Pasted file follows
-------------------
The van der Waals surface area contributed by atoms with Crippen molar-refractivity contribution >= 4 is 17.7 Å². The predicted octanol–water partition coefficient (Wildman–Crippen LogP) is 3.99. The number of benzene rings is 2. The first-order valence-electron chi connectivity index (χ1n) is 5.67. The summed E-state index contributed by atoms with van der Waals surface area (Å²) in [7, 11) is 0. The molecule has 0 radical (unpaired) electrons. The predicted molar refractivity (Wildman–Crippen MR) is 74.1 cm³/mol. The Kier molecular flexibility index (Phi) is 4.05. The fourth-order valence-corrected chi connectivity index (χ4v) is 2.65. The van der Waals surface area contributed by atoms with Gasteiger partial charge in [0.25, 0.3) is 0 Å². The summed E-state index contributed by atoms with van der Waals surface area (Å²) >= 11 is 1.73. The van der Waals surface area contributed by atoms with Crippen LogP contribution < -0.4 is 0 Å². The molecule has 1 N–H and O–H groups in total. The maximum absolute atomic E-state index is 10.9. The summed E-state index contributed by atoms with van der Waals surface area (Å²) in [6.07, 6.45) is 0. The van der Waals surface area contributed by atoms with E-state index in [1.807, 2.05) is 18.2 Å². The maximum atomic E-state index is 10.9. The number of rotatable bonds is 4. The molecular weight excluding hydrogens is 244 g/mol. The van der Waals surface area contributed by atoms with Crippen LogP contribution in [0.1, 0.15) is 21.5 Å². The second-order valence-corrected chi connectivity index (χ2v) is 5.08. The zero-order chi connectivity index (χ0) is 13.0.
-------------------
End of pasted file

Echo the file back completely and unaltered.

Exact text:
The van der Waals surface area contributed by atoms with Crippen molar-refractivity contribution >= 4 is 17.7 Å². The predicted octanol–water partition coefficient (Wildman–Crippen LogP) is 3.99. The number of benzene rings is 2. The first-order valence-electron chi connectivity index (χ1n) is 5.67. The summed E-state index contributed by atoms with van der Waals surface area (Å²) in [7, 11) is 0. The molecule has 0 radical (unpaired) electrons. The predicted molar refractivity (Wildman–Crippen MR) is 74.1 cm³/mol. The Kier molecular flexibility index (Phi) is 4.05. The fourth-order valence-corrected chi connectivity index (χ4v) is 2.65. The van der Waals surface area contributed by atoms with Gasteiger partial charge in [0.25, 0.3) is 0 Å². The summed E-state index contributed by atoms with van der Waals surface area (Å²) >= 11 is 1.73. The van der Waals surface area contributed by atoms with Crippen LogP contribution < -0.4 is 0 Å². The molecule has 1 N–H and O–H groups in total. The maximum absolute atomic E-state index is 10.9. The summed E-state index contributed by atoms with van der Waals surface area (Å²) in [6.07, 6.45) is 0. The van der Waals surface area contributed by atoms with E-state index in [1.807, 2.05) is 18.2 Å². The maximum atomic E-state index is 10.9. The number of rotatable bonds is 4. The molecular weight excluding hydrogens is 244 g/mol. The van der Waals surface area contributed by atoms with Crippen LogP contribution in [0.1, 0.15) is 21.5 Å². The second-order valence-corrected chi connectivity index (χ2v) is 5.08. The zero-order chi connectivity index (χ0) is 13.0.